1) how can a heating company not for see a problem like this, 2) why take so long for a solution. Use self regulating heat tape and insulated the lines. was able to keep water draining in blast freezers with this method. Live in Raleigh NC for a while. The furnaces were either in a crawl space or in the attic. One thing i always did like was the fact that every two story house had two systems.
    One in crawl space, one in attic,
    Crawl space use to have what were called love stones, sure hurt crawling on them.
  • SlamDunk
    SlamDunk Member Posts: 1,052
    My guess is they built to MI 's specs.
  • 4Johnpipe
    4Johnpipe Member Posts: 479
    This is absolutely installer error. the building / mechanical inspector should never have passed a job with condensate in an unconditioned space. I was called out to my mother in laws retirement community for the same thing. They installed furnaces in the attic and the condensate froze. I had 3 within eye sight of each other and there were 2 other contractors on the same block. I authored a letter and formal complaint to the builder and the township. This never should have been installed and never should have passed inspection!!!
    LANGAN'S PLUMBING & HEATING LLC
    Considerate People, Considerate Service, Consider It Done!
    732-751-1560
    email: [email protected]
    www.langansplumbing.com
  • SlamDunk
    SlamDunk Member Posts: 1,052
    edited May 2015
    Inspections down here are hit and miss. Some inspectors will find problems to be corrected and others will pass from ten feet away. It's been in the local paper, during the economic downturn, inspectors had nothing to do. Now, they can't keep up because there is a building boom. Then again, this was an unusually cold and prolonged winter. Maybe statisticly, it was ok to install the way they did?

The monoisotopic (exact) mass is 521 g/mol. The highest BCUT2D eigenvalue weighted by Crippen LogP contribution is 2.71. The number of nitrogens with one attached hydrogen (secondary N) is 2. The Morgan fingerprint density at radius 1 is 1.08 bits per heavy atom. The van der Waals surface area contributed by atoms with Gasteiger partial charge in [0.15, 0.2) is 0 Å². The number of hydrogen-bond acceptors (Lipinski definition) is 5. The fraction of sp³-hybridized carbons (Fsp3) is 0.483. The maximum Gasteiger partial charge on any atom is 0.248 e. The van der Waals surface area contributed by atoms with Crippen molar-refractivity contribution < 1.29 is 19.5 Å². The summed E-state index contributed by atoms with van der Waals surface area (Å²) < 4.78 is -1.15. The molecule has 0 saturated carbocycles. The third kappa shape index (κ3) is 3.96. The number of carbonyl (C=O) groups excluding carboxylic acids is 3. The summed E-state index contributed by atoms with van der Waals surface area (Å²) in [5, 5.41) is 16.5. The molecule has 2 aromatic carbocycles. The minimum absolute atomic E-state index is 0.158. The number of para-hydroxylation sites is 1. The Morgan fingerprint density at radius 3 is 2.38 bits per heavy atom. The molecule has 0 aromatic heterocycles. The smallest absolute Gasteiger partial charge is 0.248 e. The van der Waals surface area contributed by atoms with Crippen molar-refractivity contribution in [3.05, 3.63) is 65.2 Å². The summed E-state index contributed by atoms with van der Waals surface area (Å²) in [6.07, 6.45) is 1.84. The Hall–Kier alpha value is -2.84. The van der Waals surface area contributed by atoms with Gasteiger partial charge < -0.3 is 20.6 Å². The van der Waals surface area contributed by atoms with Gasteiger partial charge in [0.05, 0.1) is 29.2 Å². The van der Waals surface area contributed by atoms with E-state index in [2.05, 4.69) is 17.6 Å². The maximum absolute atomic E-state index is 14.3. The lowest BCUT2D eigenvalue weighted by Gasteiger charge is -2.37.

• 4Johnpipe
    4Johnpipe Member Posts: 479
    If you think about it where they installed those units in the attic above the insulation or outside of the insulation / thermal barrier. They effectively installed those units outside with an overhang to prevent rain from hitting them.
    I simple insulated wall around the units would have prevented this. Oh but that means they actually will have to pipe the combustion air to the outside and spend and extra $20.00 in pipe and fittings.
    LANGAN'S PLUMBING & HEATING LLC
    Considerate People, Considerate Service, Consider It Done!
    732-751-1560
    email: [email protected]
    www.langansplumbing.com
  • SlamDunk
    SlamDunk Member Posts: 1,052
    I understand now. Unfortunately the article gave high efficiency furnaces a bad rap. that's why I asked. thanks
  • kcopp
    kcopp Member Posts: 3,772
    Another example of the "drive by media" not doing research.....
  • 4Johnpipe
    4Johnpipe Member Posts: 479
    This example ties back into other discussions on other forums regarding the "costs" involved to install a properly designed and installed forced air system (with gas furnace) verse a the same for a hydronic system. I have rarely seen a duct-ed system installed in my area that meets all of the manufacturers and IECC code requirements. In fact most do not meet the majority of these requirements. I have 1 builder that understands this and sells his product as such. We usually install radiant heating or some form of hydronic for this builder.
    LANGAN'S PLUMBING & HEATING LLC
    Considerate People, Considerate Service, Consider It Done!
    732-751-1560
    email: [email protected]
    www.langansplumbing.com
  • unclejohn
    unclejohn Member Posts: 1,730
    What do you expect from a builder that didn't even run the air intake to the outside, that's not very green burning inside air for combustion.
  • hheaddon
    hheaddon Member Posts: 10
    Also looked like a lot of flex duct around those units in the attic. From the little i saw, low bid and the builder should have known better.